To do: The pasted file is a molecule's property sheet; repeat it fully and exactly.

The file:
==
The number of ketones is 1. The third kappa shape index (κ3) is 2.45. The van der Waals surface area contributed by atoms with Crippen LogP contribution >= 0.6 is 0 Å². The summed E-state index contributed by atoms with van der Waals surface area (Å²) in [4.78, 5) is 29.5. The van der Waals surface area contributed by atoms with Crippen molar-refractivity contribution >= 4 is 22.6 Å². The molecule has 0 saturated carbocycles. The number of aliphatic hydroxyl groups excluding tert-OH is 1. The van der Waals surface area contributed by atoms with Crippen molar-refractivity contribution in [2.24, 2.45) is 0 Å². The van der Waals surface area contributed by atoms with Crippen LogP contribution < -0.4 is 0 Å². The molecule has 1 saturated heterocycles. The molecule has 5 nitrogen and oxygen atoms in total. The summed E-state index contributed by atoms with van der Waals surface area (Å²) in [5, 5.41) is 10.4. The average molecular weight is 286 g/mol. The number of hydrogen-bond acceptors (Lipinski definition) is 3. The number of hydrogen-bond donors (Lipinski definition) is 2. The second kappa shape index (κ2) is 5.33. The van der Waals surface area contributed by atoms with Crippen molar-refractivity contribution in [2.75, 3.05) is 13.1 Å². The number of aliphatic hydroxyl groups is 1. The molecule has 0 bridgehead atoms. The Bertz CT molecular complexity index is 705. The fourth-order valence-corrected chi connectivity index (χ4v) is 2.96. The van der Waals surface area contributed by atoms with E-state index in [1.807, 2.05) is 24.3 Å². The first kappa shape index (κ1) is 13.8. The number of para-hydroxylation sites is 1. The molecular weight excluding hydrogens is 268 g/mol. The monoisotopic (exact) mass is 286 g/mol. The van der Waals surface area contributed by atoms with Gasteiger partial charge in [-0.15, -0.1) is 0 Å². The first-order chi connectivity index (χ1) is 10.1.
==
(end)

The number of ketones is 1. The third kappa shape index (κ3) is 2.45. The van der Waals surface area contributed by atoms with Crippen LogP contribution >= 0.6 is 0 Å². The summed E-state index contributed by atoms with van der Waals surface area (Å²) in [4.78, 5) is 29.5. The van der Waals surface area contributed by atoms with Crippen molar-refractivity contribution >= 4 is 22.6 Å². The molecule has 0 saturated carbocycles. The number of aliphatic hydroxyl groups excluding tert-OH is 1. The van der Waals surface area contributed by atoms with Crippen molar-refractivity contribution in [2.24, 2.45) is 0 Å². The van der Waals surface area contributed by atoms with Crippen LogP contribution < -0.4 is 0 Å². The molecule has 1 saturated heterocycles. The molecule has 5 nitrogen and oxygen atoms in total. The summed E-state index contributed by atoms with van der Waals surface area (Å²) in [5, 5.41) is 10.4. The average molecular weight is 286 g/mol. The number of hydrogen-bond acceptors (Lipinski definition) is 3. The number of hydrogen-bond donors (Lipinski definition) is 2. The second kappa shape index (κ2) is 5.33. The van der Waals surface area contributed by atoms with Crippen molar-refractivity contribution in [2.75, 3.05) is 13.1 Å². The number of aliphatic hydroxyl groups is 1. The molecule has 0 bridgehead atoms. The Bertz CT molecular complexity index is 705. The fourth-order valence-corrected chi connectivity index (χ4v) is 2.96. The van der Waals surface area contributed by atoms with E-state index in [1.807, 2.05) is 24.3 Å². The first kappa shape index (κ1) is 13.8. The number of para-hydroxylation sites is 1. The molecular weight excluding hydrogens is 268 g/mol. The monoisotopic (exact) mass is 286 g/mol. The van der Waals surface area contributed by atoms with Gasteiger partial charge in [-0.15, -0.1) is 0 Å². The first-order chi connectivity index (χ1) is 10.1.